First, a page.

Ever since Napster found its way into every college dorm room in 1999, the defenders of intellectual property have been perplexed at how to best deal with peer-to-peer file transfer. Last week's news that Comcast's servers were interfering with BitTorrent traffic
may have come as a surprise to some, but given that few companies have been willing to acknowledge the legal uses for P2P, it shouldn't be too much of a shock.
What strikes me is the fact that in the United Kingdom, it is actually the ISPs who are opposed to banning file-sharing and the lawmakers who have been pushing it. According to Broadband Reports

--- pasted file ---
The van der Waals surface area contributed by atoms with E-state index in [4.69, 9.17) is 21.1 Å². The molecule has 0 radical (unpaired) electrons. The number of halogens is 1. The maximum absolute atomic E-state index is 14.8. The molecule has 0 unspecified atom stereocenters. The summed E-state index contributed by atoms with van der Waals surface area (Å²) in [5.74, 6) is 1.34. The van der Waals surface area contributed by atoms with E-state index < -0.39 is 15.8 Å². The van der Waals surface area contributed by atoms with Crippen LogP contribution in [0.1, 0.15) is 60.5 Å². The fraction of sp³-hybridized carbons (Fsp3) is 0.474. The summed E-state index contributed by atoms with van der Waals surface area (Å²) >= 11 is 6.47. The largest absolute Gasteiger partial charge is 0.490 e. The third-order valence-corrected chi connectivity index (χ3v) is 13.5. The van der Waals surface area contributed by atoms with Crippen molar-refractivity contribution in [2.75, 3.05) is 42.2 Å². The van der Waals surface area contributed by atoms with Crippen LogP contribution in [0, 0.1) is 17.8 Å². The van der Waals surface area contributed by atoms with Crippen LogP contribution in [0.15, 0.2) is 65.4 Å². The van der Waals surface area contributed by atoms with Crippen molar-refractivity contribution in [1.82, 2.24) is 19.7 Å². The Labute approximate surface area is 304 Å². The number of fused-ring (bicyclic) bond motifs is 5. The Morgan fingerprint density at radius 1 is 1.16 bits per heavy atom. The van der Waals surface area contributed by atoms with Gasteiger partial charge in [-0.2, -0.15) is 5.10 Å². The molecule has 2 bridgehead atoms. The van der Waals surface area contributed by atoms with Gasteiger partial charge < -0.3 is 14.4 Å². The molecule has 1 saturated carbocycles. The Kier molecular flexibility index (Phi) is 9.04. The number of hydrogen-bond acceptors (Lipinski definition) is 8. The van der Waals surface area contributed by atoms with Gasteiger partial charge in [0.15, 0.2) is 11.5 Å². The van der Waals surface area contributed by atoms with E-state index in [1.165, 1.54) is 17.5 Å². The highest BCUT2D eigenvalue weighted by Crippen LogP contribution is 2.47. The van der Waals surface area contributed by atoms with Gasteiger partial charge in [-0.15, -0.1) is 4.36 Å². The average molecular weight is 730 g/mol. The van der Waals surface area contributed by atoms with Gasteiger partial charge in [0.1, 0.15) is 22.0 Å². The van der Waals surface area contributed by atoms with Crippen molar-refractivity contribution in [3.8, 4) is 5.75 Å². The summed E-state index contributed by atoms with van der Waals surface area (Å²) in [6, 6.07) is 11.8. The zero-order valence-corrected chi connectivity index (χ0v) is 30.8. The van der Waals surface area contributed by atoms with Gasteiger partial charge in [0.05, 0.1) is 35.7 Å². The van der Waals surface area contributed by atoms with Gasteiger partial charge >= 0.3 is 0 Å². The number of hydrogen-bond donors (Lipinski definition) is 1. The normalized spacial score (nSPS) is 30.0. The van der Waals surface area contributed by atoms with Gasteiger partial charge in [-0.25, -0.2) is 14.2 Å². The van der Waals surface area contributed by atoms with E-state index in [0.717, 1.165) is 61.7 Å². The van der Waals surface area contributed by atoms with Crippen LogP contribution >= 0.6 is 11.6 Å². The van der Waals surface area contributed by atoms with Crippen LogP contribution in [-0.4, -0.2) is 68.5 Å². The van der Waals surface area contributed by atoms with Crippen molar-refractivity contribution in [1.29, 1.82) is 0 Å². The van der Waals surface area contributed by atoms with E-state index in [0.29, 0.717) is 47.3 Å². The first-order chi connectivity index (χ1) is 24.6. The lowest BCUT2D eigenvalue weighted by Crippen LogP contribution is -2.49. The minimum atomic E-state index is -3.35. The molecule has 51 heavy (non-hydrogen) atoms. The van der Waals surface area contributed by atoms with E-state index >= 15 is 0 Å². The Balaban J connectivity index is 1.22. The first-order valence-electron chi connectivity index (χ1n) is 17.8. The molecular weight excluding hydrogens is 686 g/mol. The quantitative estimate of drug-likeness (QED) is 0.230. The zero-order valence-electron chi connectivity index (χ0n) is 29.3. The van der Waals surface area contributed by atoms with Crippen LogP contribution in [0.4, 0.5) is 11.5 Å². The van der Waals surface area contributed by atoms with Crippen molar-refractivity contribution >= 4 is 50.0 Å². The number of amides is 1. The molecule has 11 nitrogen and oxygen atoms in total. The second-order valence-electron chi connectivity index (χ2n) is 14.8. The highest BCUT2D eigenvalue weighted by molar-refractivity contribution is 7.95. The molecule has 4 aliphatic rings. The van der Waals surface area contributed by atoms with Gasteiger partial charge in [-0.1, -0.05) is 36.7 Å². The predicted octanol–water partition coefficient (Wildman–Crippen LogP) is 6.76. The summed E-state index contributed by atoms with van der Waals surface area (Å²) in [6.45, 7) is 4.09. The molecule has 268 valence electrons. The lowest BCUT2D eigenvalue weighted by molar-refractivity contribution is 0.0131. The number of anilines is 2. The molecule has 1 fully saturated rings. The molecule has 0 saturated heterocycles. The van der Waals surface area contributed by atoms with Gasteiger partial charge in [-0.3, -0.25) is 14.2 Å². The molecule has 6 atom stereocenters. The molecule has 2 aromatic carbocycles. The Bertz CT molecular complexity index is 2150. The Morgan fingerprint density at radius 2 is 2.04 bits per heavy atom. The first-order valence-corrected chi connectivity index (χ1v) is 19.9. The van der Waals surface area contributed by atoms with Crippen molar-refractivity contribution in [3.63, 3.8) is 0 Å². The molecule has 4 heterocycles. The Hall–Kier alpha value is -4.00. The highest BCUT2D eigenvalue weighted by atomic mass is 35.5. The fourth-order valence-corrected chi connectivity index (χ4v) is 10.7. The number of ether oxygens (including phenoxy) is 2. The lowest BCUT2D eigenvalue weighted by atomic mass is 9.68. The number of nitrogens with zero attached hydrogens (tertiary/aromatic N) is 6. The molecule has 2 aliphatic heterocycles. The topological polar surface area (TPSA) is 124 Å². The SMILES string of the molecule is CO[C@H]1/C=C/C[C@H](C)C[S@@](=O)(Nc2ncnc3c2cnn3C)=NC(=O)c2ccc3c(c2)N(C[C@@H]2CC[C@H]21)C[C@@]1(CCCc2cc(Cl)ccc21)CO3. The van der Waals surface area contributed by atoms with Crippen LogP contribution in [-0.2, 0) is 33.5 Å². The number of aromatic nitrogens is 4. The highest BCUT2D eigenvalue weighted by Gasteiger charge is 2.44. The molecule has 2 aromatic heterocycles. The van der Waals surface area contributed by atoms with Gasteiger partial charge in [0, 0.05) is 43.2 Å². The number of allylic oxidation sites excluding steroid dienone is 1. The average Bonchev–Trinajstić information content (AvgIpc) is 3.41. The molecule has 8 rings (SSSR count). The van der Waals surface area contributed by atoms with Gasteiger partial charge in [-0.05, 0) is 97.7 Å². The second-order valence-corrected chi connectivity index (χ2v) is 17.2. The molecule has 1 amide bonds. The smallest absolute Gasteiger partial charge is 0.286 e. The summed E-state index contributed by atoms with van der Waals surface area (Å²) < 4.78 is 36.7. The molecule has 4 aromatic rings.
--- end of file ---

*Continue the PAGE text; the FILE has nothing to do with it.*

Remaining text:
, a representative from the service providers union suggested that, "ISPs are no more able to inspect and filter every single packet passing across their network than the Post Office is able to open every envelope." While this argument seems somewhat weak given Comcast's ability to infiltrate BitTorrent, it is true that file-sharers will always be one step ahead of the regulators, and I support their commitment toward an open internet.
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